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The McDermott Scholars Award covers all expenses of a superb four-year academic education at The University of Texas at Dallas, in concert with a diverse array of intensive extracurricular experiences, including internships, travel, and cultural enrichment.

Wednesday, September 15, 2010

Anastasia in Hong Kong

After I finished my internship, I moved north away from the city center, staying in the dorms at The Chinese University of Hong Kong (CUHK) in the Sha Tin district. The university campus is much bigger than that of UTD and is located on a hillside, such that I have to take the bus to and from class. There are also elevators in the buildings, taking you from the top of the hill to the bottom, making the campus a big game of chutes and ladders.

I took two business classes: Asian Business and Management, Engineering and Technology Management. The classes have been great, and we’ve had several group projects. I got to work with people from Britain, Canada, Korea, and Mainland China. As part of the Tech Management class, we took a field trip to the Science Park and visited the RFID Center, where we learned about radio frequency identification technology – the kind that Walmart hopes to implement in coming years.

As part of the cultural program at CUHK, I have taken two trips. One was a local boat trip to give the students a tour of the nearby islands. We visited a fishing village and small temple, had a seafood lunch, and then explored amazing rock formations on another island’s beach. The second trip was at the very end of my stay, and I just got back. We toured Beijing for three days, visiting the Olympic stadium, Temple of Heaven, Forbidden City, Great Wall, and several other smaller sites. The most beautiful, in my opinion, was the Forbidden City – the center of Beijing, which only the royalty was allowed to enter: the tiered, carved, and embellished golden-colored roofs were stunning, overlapping into the distance.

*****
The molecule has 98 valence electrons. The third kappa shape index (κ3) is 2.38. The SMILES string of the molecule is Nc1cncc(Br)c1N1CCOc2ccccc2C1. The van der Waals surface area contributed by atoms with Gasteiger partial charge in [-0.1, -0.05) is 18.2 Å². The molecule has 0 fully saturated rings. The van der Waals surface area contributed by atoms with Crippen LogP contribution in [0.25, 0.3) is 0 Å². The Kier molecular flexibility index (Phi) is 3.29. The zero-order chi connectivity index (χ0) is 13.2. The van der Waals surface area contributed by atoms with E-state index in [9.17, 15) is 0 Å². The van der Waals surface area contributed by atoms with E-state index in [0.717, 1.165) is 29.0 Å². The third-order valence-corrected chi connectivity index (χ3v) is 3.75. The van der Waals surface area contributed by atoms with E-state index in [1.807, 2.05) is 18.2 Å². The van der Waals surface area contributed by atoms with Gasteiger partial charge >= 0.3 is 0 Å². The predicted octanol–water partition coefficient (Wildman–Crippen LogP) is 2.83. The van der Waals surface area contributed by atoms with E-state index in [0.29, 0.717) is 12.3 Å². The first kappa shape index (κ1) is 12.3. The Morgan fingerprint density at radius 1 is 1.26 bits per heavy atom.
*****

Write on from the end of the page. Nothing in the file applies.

Now that it is time to leave, I feel like I am leaving a new home. I have finally gotten to know the city, made friends, and gotten into a daily routine. Most of all, I will miss the friends I made here – the expats, the locals, and the other tourists. Especially I will miss my roommate, who was from Mainland China. We didn’t communicate for a while, until one evening we launched into a long discussion. She would ask me questions about the U.S., and I would point out the differences. Some of the things we learned in class were very relevant. For example, she isn’t able to use Facebook or Google, which are not available in China. Instead, she uses the Chinese search engine Baidu, which my group researched for our final essay in Asian Management.

I have learned a lot about the local culture that will help me in my future career, and I would love to return to Asia for work or leisure. Before, I had only called St. Petersburg and Dallas home, but I would now be willing to add Hong Kong to that list.

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